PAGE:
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If you're like me I generally throw unsolicited letters in the bin. Even if I've had a preceding phone call, if a letter doesn't instantly grab me, its history.

Every so often I'll glance at a letter and something about it gives me the feeling that I might just be missing something if I ascribe it to the Happy Valley Tip.

Of course most communications work on an emotional and non-rational level, so it can be difficult to be completely sure why some communications appeal while others don't. But one thing's for sure, if a letter doesn't contain certain important elements, it's almost sure to fail the rubbish bin test.

For some reason, most letters in my in-tray seem intent on boring me. But I don't want to be bored especially when I don't particularly have time or want to read letters selling me something I probably don't think I need.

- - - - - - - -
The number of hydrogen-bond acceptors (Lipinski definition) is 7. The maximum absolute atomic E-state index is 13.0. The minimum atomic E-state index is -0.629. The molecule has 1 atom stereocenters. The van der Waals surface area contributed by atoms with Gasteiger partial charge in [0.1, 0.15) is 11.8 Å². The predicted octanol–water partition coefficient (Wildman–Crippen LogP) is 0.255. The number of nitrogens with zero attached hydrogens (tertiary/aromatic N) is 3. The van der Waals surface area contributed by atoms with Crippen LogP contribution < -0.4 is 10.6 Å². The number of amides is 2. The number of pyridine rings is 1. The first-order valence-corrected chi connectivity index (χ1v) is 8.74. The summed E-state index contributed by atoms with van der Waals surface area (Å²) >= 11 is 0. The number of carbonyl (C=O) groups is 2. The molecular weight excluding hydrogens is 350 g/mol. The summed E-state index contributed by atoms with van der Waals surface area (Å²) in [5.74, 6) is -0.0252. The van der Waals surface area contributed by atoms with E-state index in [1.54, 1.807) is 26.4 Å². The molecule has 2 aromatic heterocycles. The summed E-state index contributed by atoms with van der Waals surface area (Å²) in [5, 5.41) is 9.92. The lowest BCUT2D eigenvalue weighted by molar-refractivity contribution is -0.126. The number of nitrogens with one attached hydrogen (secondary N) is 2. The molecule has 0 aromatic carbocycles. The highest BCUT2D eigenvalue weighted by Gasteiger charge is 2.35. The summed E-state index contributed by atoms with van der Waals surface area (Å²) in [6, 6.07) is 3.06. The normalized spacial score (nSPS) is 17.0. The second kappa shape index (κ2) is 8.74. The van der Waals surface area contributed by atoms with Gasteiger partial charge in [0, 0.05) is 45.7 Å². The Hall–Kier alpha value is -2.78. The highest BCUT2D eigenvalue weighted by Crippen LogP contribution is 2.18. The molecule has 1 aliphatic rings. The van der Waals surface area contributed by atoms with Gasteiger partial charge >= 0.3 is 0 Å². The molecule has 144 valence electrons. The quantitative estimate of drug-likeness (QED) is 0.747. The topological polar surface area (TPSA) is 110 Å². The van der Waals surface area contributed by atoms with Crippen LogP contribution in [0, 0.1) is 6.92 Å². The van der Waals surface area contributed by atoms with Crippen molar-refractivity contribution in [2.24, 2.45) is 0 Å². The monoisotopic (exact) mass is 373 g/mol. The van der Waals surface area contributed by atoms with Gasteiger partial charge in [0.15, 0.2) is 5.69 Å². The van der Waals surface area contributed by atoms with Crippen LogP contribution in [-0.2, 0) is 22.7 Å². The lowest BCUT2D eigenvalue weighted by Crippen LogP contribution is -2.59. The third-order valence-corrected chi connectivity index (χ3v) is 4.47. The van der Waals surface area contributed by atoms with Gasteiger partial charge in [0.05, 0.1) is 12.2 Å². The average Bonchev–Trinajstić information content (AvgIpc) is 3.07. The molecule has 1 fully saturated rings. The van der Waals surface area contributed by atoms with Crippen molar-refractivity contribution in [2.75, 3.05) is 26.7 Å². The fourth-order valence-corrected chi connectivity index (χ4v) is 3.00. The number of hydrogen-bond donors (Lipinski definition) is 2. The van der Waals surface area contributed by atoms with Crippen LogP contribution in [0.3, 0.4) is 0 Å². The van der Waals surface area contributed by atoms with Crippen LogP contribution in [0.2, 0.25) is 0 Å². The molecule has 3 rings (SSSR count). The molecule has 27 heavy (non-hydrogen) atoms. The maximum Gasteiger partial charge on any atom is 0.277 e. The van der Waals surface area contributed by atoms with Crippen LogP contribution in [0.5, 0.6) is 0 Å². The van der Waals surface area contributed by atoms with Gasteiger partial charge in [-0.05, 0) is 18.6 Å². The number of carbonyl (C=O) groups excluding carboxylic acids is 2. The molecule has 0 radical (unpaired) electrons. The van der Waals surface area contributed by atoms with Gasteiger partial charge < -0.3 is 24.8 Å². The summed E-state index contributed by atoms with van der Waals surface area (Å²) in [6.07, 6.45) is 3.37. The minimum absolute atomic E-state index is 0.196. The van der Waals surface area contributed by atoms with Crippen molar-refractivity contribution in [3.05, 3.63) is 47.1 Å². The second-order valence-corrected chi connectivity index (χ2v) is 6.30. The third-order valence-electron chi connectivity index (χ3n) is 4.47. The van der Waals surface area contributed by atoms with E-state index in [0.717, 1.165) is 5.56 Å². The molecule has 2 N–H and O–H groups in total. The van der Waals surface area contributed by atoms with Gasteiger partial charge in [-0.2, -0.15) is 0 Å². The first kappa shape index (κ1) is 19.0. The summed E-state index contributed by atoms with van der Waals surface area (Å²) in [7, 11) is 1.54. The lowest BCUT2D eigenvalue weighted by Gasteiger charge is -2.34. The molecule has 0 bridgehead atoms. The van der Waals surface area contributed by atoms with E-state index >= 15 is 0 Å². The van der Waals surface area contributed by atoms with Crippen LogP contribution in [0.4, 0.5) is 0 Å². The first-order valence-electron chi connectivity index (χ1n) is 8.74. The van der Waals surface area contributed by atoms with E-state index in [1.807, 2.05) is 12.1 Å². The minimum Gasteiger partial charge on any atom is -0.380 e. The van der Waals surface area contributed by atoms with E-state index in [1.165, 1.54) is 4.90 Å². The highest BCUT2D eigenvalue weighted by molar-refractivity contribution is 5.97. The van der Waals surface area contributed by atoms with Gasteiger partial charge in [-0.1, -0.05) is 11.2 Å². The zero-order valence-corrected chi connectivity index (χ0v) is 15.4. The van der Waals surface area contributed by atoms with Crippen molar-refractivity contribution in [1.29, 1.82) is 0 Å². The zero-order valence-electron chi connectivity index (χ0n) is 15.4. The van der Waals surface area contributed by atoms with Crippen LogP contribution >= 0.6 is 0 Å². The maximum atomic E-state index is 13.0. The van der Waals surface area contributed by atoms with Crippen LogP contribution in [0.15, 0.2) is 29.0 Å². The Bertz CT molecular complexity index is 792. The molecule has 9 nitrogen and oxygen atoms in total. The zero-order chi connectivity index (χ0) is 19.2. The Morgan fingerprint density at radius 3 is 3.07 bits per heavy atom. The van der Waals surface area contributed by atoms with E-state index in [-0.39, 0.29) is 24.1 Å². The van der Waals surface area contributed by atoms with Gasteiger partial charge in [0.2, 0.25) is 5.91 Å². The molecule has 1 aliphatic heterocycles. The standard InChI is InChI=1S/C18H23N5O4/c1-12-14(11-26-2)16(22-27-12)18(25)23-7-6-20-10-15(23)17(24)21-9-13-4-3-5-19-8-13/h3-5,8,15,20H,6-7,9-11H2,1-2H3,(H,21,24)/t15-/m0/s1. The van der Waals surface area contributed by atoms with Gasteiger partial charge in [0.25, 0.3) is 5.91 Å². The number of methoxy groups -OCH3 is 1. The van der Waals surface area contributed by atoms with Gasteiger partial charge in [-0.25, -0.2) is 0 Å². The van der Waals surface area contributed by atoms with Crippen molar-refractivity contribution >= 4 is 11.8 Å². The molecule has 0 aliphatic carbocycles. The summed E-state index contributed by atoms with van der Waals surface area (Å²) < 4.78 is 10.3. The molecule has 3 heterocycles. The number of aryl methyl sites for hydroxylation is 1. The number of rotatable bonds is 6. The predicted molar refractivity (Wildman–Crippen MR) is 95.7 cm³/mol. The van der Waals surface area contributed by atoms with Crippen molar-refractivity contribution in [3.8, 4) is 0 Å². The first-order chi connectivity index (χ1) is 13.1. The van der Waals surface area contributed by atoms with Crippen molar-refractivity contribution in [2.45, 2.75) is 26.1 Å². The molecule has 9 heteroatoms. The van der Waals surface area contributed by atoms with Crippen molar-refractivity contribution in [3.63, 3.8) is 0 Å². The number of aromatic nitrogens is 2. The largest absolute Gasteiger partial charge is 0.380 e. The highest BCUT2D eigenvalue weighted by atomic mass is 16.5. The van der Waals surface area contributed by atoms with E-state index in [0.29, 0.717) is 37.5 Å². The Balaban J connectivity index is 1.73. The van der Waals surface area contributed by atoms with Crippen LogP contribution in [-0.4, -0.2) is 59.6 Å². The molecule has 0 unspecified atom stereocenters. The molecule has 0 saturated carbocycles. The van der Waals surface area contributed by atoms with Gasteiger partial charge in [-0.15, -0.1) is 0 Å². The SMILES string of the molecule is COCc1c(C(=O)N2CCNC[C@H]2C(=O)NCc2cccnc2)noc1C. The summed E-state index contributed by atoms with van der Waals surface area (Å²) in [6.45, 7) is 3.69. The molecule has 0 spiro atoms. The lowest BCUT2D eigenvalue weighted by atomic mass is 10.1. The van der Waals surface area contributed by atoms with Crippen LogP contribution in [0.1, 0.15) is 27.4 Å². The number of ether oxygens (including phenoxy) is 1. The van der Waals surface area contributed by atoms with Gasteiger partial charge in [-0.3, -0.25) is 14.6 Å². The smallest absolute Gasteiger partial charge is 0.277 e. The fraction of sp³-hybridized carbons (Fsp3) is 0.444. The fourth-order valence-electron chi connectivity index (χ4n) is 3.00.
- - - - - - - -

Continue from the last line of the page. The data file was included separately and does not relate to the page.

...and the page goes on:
The most obvious thing that bores me is a letter that, at a glance, wants to tell me all about the product or service. Unless it's a device that guarantees to make me rich in 30 seconds, I'd rather like to know, in the first sentence, if there's any benefit at all in reading any further.

Having noted these issues, we've just recently put together a sales letter for our Flightdec Website Platform. It prompted me to consider the elements needed in a good sales letter and, as a result, we've written a new ADVISOR piece called, '9 tips on how to write winning a sales letter'.

I hope it helps you write and prepare better letters and... I'll let you know how our new sales letter goes.

 

Write a good sales letter and score more responses

 
 
 
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